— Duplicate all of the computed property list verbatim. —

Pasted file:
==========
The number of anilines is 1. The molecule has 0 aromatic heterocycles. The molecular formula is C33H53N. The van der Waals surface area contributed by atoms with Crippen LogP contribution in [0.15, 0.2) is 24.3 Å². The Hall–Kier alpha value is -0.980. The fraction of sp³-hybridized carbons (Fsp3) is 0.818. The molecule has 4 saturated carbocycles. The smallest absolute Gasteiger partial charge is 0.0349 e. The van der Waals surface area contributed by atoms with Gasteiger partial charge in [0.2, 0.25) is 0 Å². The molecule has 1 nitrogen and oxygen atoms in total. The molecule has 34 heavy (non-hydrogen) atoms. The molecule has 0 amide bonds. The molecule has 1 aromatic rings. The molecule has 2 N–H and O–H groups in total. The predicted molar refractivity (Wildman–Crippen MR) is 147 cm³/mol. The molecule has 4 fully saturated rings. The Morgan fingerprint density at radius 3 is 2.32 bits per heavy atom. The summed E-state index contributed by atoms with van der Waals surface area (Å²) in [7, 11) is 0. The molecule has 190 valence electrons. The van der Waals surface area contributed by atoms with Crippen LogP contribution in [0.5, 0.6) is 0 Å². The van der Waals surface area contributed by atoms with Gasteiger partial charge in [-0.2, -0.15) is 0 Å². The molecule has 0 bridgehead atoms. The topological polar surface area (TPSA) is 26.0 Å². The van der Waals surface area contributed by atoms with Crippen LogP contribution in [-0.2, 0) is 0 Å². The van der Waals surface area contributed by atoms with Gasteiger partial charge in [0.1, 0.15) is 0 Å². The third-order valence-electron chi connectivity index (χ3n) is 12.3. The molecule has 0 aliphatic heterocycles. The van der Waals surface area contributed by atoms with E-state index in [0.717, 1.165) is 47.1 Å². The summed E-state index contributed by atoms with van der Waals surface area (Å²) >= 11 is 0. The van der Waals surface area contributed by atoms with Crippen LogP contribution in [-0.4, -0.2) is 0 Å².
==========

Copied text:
The number of anilines is 1. The molecule has 0 aromatic heterocycles. The molecular formula is C33H53N. The van der Waals surface area contributed by atoms with Crippen LogP contribution in [0.15, 0.2) is 24.3 Å². The Hall–Kier alpha value is -0.980. The fraction of sp³-hybridized carbons (Fsp3) is 0.818. The molecule has 4 saturated carbocycles. The smallest absolute Gasteiger partial charge is 0.0349 e. The van der Waals surface area contributed by atoms with Gasteiger partial charge in [0.2, 0.25) is 0 Å². The molecule has 1 nitrogen and oxygen atoms in total. The molecule has 34 heavy (non-hydrogen) atoms. The molecule has 0 amide bonds. The molecule has 1 aromatic rings. The molecule has 2 N–H and O–H groups in total. The predicted molar refractivity (Wildman–Crippen MR) is 147 cm³/mol. The molecule has 4 fully saturated rings. The Morgan fingerprint density at radius 3 is 2.32 bits per heavy atom. The summed E-state index contributed by atoms with van der Waals surface area (Å²) in [7, 11) is 0. The molecule has 190 valence electrons. The van der Waals surface area contributed by atoms with Crippen LogP contribution in [0.5, 0.6) is 0 Å². The van der Waals surface area contributed by atoms with Gasteiger partial charge in [-0.2, -0.15) is 0 Å². The molecule has 0 bridgehead atoms. The topological polar surface area (TPSA) is 26.0 Å². The van der Waals surface area contributed by atoms with Crippen LogP contribution in [-0.2, 0) is 0 Å². The van der Waals surface area contributed by atoms with Gasteiger partial charge in [0.1, 0.15) is 0 Å². The third-order valence-electron chi connectivity index (χ3n) is 12.3. The molecule has 0 aliphatic heterocycles. The van der Waals surface area contributed by atoms with E-state index in [0.717, 1.165) is 47.1 Å². The summed E-state index contributed by atoms with van der Waals surface area (Å²) >= 11 is 0. The van der Waals surface area contributed by atoms with Crippen LogP contribution in [-0.4, -0.2) is 0 Å².